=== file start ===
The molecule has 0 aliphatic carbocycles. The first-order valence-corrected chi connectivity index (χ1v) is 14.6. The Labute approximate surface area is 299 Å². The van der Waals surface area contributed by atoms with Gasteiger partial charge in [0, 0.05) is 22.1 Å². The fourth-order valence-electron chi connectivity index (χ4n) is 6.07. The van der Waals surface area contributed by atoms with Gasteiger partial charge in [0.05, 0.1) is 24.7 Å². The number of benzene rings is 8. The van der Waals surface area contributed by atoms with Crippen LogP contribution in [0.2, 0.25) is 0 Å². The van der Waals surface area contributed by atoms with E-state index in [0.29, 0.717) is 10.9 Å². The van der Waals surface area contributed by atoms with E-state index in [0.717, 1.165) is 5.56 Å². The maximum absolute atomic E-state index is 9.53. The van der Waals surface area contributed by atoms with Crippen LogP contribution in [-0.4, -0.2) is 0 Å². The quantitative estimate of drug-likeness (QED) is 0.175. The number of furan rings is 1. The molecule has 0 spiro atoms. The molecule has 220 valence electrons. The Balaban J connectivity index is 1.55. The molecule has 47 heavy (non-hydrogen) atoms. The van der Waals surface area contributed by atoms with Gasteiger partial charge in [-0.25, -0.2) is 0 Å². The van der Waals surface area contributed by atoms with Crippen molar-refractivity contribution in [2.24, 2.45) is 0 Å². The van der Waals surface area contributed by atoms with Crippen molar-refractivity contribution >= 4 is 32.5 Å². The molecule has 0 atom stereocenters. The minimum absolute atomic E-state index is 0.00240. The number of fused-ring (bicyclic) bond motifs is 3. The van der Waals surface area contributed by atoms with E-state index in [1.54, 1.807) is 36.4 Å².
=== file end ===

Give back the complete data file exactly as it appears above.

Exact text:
The molecule has 0 aliphatic carbocycles. The first-order valence-corrected chi connectivity index (χ1v) is 14.6. The Labute approximate surface area is 299 Å². The van der Waals surface area contributed by atoms with Gasteiger partial charge in [0, 0.05) is 22.1 Å². The fourth-order valence-electron chi connectivity index (χ4n) is 6.07. The van der Waals surface area contributed by atoms with Gasteiger partial charge in [0.05, 0.1) is 24.7 Å². The number of benzene rings is 8. The van der Waals surface area contributed by atoms with Crippen LogP contribution in [0.2, 0.25) is 0 Å². The van der Waals surface area contributed by atoms with E-state index in [0.29, 0.717) is 10.9 Å². The van der Waals surface area contributed by atoms with E-state index in [0.717, 1.165) is 5.56 Å². The maximum absolute atomic E-state index is 9.53. The van der Waals surface area contributed by atoms with Crippen LogP contribution in [-0.4, -0.2) is 0 Å². The quantitative estimate of drug-likeness (QED) is 0.175. The number of furan rings is 1. The molecule has 0 spiro atoms. The molecule has 220 valence electrons. The Balaban J connectivity index is 1.55. The molecule has 47 heavy (non-hydrogen) atoms. The van der Waals surface area contributed by atoms with Gasteiger partial charge in [-0.25, -0.2) is 0 Å². The van der Waals surface area contributed by atoms with Crippen molar-refractivity contribution in [2.24, 2.45) is 0 Å². The van der Waals surface area contributed by atoms with Crippen molar-refractivity contribution >= 4 is 32.5 Å². The molecule has 0 atom stereocenters. The minimum absolute atomic E-state index is 0.00240. The number of fused-ring (bicyclic) bond motifs is 3. The van der Waals surface area contributed by atoms with E-state index in [1.54, 1.807) is 36.4 Å².